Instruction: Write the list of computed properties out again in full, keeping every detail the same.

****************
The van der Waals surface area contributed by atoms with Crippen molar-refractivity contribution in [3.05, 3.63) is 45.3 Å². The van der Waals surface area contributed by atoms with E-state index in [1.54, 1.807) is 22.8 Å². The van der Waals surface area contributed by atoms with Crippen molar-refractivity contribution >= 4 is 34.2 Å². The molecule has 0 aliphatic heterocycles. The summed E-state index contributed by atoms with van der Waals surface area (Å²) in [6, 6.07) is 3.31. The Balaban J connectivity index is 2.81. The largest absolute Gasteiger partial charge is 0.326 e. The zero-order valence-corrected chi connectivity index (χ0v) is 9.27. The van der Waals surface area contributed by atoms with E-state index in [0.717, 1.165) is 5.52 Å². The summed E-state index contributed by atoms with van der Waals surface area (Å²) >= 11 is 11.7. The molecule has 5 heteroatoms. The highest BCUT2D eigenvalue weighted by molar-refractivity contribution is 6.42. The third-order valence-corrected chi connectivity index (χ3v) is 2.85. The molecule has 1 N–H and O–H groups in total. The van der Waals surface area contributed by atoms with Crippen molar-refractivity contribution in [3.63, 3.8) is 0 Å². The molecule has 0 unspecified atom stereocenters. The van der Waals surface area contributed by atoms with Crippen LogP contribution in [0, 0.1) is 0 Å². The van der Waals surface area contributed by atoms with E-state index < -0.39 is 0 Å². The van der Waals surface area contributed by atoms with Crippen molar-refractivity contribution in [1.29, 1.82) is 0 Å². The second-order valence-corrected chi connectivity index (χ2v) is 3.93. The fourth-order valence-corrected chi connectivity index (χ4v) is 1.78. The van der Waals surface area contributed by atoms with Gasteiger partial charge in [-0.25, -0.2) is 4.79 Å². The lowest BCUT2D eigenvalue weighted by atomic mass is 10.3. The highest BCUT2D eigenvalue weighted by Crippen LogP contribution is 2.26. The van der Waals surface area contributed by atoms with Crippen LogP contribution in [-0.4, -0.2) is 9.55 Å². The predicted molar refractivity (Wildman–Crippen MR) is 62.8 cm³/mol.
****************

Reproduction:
The van der Waals surface area contributed by atoms with Crippen molar-refractivity contribution in [3.05, 3.63) is 45.3 Å². The van der Waals surface area contributed by atoms with E-state index in [1.54, 1.807) is 22.8 Å². The van der Waals surface area contributed by atoms with Crippen molar-refractivity contribution >= 4 is 34.2 Å². The molecule has 0 aliphatic heterocycles. The summed E-state index contributed by atoms with van der Waals surface area (Å²) in [6, 6.07) is 3.31. The Balaban J connectivity index is 2.81. The largest absolute Gasteiger partial charge is 0.326 e. The zero-order valence-corrected chi connectivity index (χ0v) is 9.27. The van der Waals surface area contributed by atoms with E-state index in [0.717, 1.165) is 5.52 Å². The summed E-state index contributed by atoms with van der Waals surface area (Å²) >= 11 is 11.7. The molecule has 5 heteroatoms. The highest BCUT2D eigenvalue weighted by molar-refractivity contribution is 6.42. The third-order valence-corrected chi connectivity index (χ3v) is 2.85. The molecule has 1 N–H and O–H groups in total. The van der Waals surface area contributed by atoms with Crippen molar-refractivity contribution in [3.63, 3.8) is 0 Å². The molecule has 0 unspecified atom stereocenters. The van der Waals surface area contributed by atoms with Crippen LogP contribution in [0, 0.1) is 0 Å². The van der Waals surface area contributed by atoms with E-state index < -0.39 is 0 Å². The van der Waals surface area contributed by atoms with Crippen molar-refractivity contribution in [1.29, 1.82) is 0 Å². The second-order valence-corrected chi connectivity index (χ2v) is 3.93. The fourth-order valence-corrected chi connectivity index (χ4v) is 1.78. The van der Waals surface area contributed by atoms with Gasteiger partial charge in [-0.25, -0.2) is 4.79 Å². The lowest BCUT2D eigenvalue weighted by atomic mass is 10.3. The highest BCUT2D eigenvalue weighted by Crippen LogP contribution is 2.26. The van der Waals surface area contributed by atoms with Crippen LogP contribution in [-0.4, -0.2) is 9.55 Å². The predicted molar refractivity (Wildman–Crippen MR) is 62.8 cm³/mol.